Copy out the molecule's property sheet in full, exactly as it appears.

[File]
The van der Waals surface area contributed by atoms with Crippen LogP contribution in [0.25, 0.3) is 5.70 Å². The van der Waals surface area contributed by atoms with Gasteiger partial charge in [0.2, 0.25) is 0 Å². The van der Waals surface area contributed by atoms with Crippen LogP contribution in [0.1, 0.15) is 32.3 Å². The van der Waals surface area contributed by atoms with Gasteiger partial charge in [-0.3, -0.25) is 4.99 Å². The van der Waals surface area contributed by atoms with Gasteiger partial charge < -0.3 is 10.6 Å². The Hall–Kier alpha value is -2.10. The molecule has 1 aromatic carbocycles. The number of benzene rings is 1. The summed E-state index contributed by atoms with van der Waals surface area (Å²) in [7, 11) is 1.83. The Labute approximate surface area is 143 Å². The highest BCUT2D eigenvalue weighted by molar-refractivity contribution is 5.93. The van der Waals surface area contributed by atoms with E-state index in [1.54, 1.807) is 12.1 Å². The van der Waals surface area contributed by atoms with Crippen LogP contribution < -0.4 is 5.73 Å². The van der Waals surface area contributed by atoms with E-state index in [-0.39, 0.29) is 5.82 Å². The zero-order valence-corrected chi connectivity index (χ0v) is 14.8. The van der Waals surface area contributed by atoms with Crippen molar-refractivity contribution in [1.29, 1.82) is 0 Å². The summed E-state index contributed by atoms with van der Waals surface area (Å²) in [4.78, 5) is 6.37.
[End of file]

The van der Waals surface area contributed by atoms with Crippen LogP contribution in [0.25, 0.3) is 5.70 Å². The van der Waals surface area contributed by atoms with Gasteiger partial charge in [0.2, 0.25) is 0 Å². The van der Waals surface area contributed by atoms with Crippen LogP contribution in [0.1, 0.15) is 32.3 Å². The van der Waals surface area contributed by atoms with Gasteiger partial charge in [-0.3, -0.25) is 4.99 Å². The van der Waals surface area contributed by atoms with Gasteiger partial charge < -0.3 is 10.6 Å². The Hall–Kier alpha value is -2.10. The molecule has 1 aromatic carbocycles. The number of benzene rings is 1. The summed E-state index contributed by atoms with van der Waals surface area (Å²) in [7, 11) is 1.83. The Labute approximate surface area is 143 Å². The highest BCUT2D eigenvalue weighted by molar-refractivity contribution is 5.93. The van der Waals surface area contributed by atoms with E-state index in [1.54, 1.807) is 12.1 Å². The van der Waals surface area contributed by atoms with Crippen LogP contribution < -0.4 is 5.73 Å². The van der Waals surface area contributed by atoms with E-state index in [-0.39, 0.29) is 5.82 Å². The zero-order valence-corrected chi connectivity index (χ0v) is 14.8. The van der Waals surface area contributed by atoms with Crippen molar-refractivity contribution in [1.29, 1.82) is 0 Å². The summed E-state index contributed by atoms with van der Waals surface area (Å²) in [4.78, 5) is 6.37.